The National Steel Policy 2005, which
aims to make India a global steel
producer, envisages steel production
to reach 110 million tonnes by 2019-20.
However, based on the assessment of
ongoing steel projects, both greenfield
and brownfield, the working group on
steel for the 12th Plan has projected
India's crude steel capacity at 140 million
tonnes by 2016-17 with a potential to
reach 149 million tonnes if all requirements
are adequately met.
The steel policy is currently being
reviewed in view of the rapid developments
in the domestic steel industry, both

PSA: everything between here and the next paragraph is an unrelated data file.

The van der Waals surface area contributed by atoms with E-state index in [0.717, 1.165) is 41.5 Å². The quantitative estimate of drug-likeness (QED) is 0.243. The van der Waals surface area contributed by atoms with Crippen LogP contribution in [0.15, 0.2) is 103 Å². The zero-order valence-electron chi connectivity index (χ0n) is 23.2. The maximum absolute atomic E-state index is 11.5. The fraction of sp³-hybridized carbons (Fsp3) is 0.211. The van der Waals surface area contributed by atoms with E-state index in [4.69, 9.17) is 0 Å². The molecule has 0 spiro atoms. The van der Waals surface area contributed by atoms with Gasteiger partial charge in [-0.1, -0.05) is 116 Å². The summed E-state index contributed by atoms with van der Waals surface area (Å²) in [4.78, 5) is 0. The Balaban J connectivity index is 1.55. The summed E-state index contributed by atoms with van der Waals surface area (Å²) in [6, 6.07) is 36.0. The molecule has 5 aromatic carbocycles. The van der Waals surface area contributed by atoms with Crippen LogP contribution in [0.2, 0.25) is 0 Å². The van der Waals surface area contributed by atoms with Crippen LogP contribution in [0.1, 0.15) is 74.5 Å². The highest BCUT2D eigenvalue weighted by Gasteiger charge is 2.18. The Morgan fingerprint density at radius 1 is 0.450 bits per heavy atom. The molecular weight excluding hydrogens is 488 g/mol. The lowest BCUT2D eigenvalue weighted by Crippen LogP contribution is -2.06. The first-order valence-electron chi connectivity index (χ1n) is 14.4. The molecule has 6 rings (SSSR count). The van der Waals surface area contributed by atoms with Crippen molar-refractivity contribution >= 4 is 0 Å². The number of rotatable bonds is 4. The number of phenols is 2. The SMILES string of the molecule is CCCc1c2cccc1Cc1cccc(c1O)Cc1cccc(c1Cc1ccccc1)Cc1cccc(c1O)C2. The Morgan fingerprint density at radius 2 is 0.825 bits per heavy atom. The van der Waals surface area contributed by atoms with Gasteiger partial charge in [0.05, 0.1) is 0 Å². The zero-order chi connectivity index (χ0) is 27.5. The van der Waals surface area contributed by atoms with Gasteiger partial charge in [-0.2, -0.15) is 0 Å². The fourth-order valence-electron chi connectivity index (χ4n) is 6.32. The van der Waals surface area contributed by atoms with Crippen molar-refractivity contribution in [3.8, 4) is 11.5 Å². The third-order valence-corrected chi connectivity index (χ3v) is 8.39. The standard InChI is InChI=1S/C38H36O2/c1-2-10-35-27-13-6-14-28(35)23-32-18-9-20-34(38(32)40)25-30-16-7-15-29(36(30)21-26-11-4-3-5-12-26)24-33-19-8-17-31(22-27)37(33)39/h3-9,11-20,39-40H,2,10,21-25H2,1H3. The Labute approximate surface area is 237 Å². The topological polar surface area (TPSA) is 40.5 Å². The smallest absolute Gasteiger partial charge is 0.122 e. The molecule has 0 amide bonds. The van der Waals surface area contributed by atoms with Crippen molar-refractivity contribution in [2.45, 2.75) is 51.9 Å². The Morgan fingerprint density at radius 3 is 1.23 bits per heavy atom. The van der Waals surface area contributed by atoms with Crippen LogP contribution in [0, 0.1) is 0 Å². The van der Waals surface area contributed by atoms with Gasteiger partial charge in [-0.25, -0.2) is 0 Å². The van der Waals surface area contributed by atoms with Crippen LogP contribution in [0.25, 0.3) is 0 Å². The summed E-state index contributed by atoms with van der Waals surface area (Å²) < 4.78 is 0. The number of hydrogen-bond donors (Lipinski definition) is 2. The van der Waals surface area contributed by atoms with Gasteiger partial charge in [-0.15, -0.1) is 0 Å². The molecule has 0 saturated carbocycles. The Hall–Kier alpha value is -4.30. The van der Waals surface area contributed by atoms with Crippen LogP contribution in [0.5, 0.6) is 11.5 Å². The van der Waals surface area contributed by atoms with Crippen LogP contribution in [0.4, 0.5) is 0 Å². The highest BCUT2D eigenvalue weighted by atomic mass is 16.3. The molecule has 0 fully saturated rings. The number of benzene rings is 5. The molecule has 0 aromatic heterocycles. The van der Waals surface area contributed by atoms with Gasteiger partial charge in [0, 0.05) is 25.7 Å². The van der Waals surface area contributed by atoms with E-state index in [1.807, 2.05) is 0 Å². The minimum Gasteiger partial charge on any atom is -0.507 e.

on supply and demand sides, as well as
the stable growth of the economy since
the release of the policy in 2005.
Looking back, the deregulation of the
Indian steel industry was initiated in
1992 as part of economic reforms. The
new policy regime consisted of measures
such as decontrol of steel prices and distribution,
delicensing and dereservation
of capacity, and liberalisation of foreign
trade. The steel industry's future
prospects are now largely determined by
market forces and the role of the government
has changed from a regulator to
that of facilitator and coordinator.
As a result of these policy measures,
steel industry has emerged much
stronger, facing forces of competition in
the past 20 years—becoming the 4th
largest producer of steel in the World.